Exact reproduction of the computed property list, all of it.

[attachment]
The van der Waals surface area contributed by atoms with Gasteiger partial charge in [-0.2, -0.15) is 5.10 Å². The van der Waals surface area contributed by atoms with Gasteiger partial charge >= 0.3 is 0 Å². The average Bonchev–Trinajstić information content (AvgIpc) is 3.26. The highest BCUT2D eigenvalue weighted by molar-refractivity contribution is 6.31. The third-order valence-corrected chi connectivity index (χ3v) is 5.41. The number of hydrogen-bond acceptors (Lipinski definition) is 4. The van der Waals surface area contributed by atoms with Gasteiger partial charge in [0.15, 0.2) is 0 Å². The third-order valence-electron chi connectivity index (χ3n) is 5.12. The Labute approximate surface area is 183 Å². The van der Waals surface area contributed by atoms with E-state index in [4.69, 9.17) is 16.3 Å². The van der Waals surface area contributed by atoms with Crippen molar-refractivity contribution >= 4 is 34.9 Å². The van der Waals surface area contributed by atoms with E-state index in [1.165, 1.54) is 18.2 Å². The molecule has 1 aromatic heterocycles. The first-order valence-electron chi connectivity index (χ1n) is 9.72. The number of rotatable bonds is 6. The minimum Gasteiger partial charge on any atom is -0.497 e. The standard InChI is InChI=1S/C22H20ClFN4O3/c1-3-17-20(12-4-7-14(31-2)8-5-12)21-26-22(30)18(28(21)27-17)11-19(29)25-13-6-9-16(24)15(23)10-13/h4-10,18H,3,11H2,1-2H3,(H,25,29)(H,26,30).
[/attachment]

The van der Waals surface area contributed by atoms with Gasteiger partial charge in [-0.2, -0.15) is 5.10 Å². The van der Waals surface area contributed by atoms with Gasteiger partial charge >= 0.3 is 0 Å². The average Bonchev–Trinajstić information content (AvgIpc) is 3.26. The highest BCUT2D eigenvalue weighted by molar-refractivity contribution is 6.31. The third-order valence-corrected chi connectivity index (χ3v) is 5.41. The number of hydrogen-bond acceptors (Lipinski definition) is 4. The van der Waals surface area contributed by atoms with Gasteiger partial charge in [0.15, 0.2) is 0 Å². The third-order valence-electron chi connectivity index (χ3n) is 5.12. The Labute approximate surface area is 183 Å². The van der Waals surface area contributed by atoms with E-state index in [4.69, 9.17) is 16.3 Å². The van der Waals surface area contributed by atoms with Crippen molar-refractivity contribution >= 4 is 34.9 Å². The van der Waals surface area contributed by atoms with E-state index in [1.165, 1.54) is 18.2 Å². The molecule has 1 aromatic heterocycles. The first-order valence-electron chi connectivity index (χ1n) is 9.72. The number of rotatable bonds is 6. The minimum Gasteiger partial charge on any atom is -0.497 e. The standard InChI is InChI=1S/C22H20ClFN4O3/c1-3-17-20(12-4-7-14(31-2)8-5-12)21-26-22(30)18(28(21)27-17)11-19(29)25-13-6-9-16(24)15(23)10-13/h4-10,18H,3,11H2,1-2H3,(H,25,29)(H,26,30).